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This sweet ode and praise to the versatile little eggplant stole my heart.  The rich, meaty, purpley produce product is one of my favorites to prepare in a variety of ways – however, I am aware that it can be also instill one of those “love or hate” relationships in many flexitarians.

Praising the Versatile Eggplant – NYTimes.com.

Eggplant is often called “meaty,” by which we mean what, exactly? Substantial? Versatile? Flavorful?

All of the above, for sure (as well as tough and chewy on occasion; not necessarily a bad thing). But the comparison is no more fair to the aubergine than it would be to call a piece of beef “eggplanty.”

Eggplant stands alone, a vegetable like no other. Actually, because eggplant is a fruit, like the tomato, to which it’s closely related, it’s safer to label it a food like no other, beloved and appreciated worldwide and deserving of respect, not as a meat substitute but as a treasure in itself.

It isn’t a competition, but if you asked me the old desert-island question, I’d take eggplant before any meat I could think of (and, yes, that includes bacon). It would be ridiculous to claim that eggplant can outperform meat, but it’s not a stretch to see it as useful as any one cut of meat.

eggplantsammy

I enjoy a good meaty serving of eggplant in so many ways.  A favorite method I devised years ago, around the time when I invented “the wrap” sandwich (inside joke, but, yes, I single-handedly invented “the wrap”), involved thinly slicing a little Japanese eggplant, brushing with oil and seasoning with salt and pepper before broiling or grilling.  Topped with a bit of sauteed radicchio, perhaps some caramelized fennel, and heaven-on-earth Manchego cheese, this sammy (or even left as a salad) will leave you on Cloud 9.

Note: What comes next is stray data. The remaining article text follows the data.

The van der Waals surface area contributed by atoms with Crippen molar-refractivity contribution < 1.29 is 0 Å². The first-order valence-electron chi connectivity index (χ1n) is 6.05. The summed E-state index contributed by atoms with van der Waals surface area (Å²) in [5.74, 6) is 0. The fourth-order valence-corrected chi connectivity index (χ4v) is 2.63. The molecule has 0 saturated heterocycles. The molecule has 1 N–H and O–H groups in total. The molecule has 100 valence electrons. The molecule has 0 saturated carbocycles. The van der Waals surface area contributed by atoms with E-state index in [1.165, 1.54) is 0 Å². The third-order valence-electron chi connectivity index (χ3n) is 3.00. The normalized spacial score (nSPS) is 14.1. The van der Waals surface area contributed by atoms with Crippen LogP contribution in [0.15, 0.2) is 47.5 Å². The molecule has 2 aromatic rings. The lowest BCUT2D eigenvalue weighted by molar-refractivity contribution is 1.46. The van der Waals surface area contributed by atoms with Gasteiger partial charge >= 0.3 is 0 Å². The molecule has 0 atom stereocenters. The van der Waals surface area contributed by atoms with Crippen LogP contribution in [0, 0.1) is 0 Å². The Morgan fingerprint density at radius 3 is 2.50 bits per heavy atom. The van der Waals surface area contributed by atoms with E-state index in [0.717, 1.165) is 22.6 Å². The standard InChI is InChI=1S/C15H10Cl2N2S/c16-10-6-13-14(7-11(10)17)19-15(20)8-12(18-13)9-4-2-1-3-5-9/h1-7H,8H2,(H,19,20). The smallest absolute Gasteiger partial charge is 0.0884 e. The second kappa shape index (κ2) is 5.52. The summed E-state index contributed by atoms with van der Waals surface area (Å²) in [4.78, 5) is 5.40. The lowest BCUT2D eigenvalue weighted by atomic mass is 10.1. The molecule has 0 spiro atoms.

14 thoughts on “Meaty and Mighty

  1. Really like the butchering diagram of the eggplant, but count me in the “hate” category. Actually, it’s not so much hate, as it is revulsion. Eggplant makes me vomit. No. Really. Actually vomit.

    1. Marc feels the same way about eggplant…except I am creative enough to “sneak” it in at times. It sounds like when it is “snuck” in you can handle it too! Sneaky, sneaky. Baby Ganoush! (…and not just the author :-)).

        1. Baby Ganesh! The Hindu culture is entirely fascinating.
          src=”http://www.columbia.edu/itc/mealac/pritchett/00routesdata/1400_1499/bhakti/familial/babyadored.jpg” alt=”Baby Ganesh” />

  2. As I was saying…I think it had to do with some eggplant parmigiana that my great aunt once made for us on a teenage Easter Sunday dinner. My uncle got to drinking (gin and tonics in South San Francisco) and got to criticizing us kids and then

  3. [Am I limited on the number of words I can use here? It sure seems that way.] And then he laid into my mom. Our family got up, got in the car, and got on the road back to Santa Cruz. For me it was the second time I left the table that paschal meal:

  4. the first was when I arose to excuse myself and wretch up the main course. All that being said, I like baba ganoush. (I’ve read all his books!)

  5. This is one veggie I simply cannot do. I can tolerate Japanese eggplant the most in a Thai curry, but that’s the extent of it. Even then, I pick at it. Eggplant generally doesn’t make me feel good either. I don’t have a nightshade issue (that I know of — tomatoes are fine), but eggplant and bell peppers are not good friends of mine! Oh, the butchering diagram is awesome, by the way!

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